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Is the energy involved in exothermic and endothermic chemical reactions positive, negative, neutral, or something else? As in, what does it affect/come from (neutrons, protons, electrons)? Does it depend on the reaction?

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A chemical reaction that releases energy is called an exothermic reaction and a chemical reaction that absorbs energy is called an endothermic reaction. Energy from an exothermic reaction is negative, thus energy is given a negative sign; whereas, energy from an endothermic reaction is positive and energy is given a positive sign. An example that demonstrates both processes is when a person drops a book. When he or she lifts a book, he or she gives potential energy to the book (energy absorbed). However, once the he or she drops the book, the potential energy converts itself to kinetic energy and comes in the form of sound once it hits the ground (energy released). or more simply First Electron Affinity (negative energy because energy released):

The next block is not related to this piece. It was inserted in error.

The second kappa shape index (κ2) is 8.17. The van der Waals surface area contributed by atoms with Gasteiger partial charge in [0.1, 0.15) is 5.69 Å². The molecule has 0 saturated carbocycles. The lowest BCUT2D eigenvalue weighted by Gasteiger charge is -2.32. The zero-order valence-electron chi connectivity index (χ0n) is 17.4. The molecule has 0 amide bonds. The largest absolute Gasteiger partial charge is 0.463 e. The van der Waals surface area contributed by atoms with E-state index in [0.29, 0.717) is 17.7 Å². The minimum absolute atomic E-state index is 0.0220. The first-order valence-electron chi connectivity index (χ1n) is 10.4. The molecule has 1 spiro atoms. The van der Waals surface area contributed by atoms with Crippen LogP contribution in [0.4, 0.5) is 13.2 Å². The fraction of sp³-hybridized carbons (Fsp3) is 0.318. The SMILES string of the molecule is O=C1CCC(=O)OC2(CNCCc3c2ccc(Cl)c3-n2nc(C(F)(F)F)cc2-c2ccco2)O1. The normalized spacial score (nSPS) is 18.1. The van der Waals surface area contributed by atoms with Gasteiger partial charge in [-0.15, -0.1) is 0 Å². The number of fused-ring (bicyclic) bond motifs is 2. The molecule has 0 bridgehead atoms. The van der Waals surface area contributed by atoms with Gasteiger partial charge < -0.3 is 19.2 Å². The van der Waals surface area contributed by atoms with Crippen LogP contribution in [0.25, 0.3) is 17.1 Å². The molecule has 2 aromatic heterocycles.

X(g)+e−→X−(g)(1) Second Electron Affinity (positive energy because energy needed is more than gained):

X−(g)+e−→X2−(g)(2)

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    $\begingroup$ I understand this, but I do not understand where the energy comes from in an exothermic reaction and what it affects in an endothermic reaction. For example, does it affect the neutrons, protons, electrons, or all of it? Where does it come from as a whole? Does it affect any one more than the other or is it the same in every single reaction? $\endgroup$ – School Is Awesome Mar 30 '15 at 6:40

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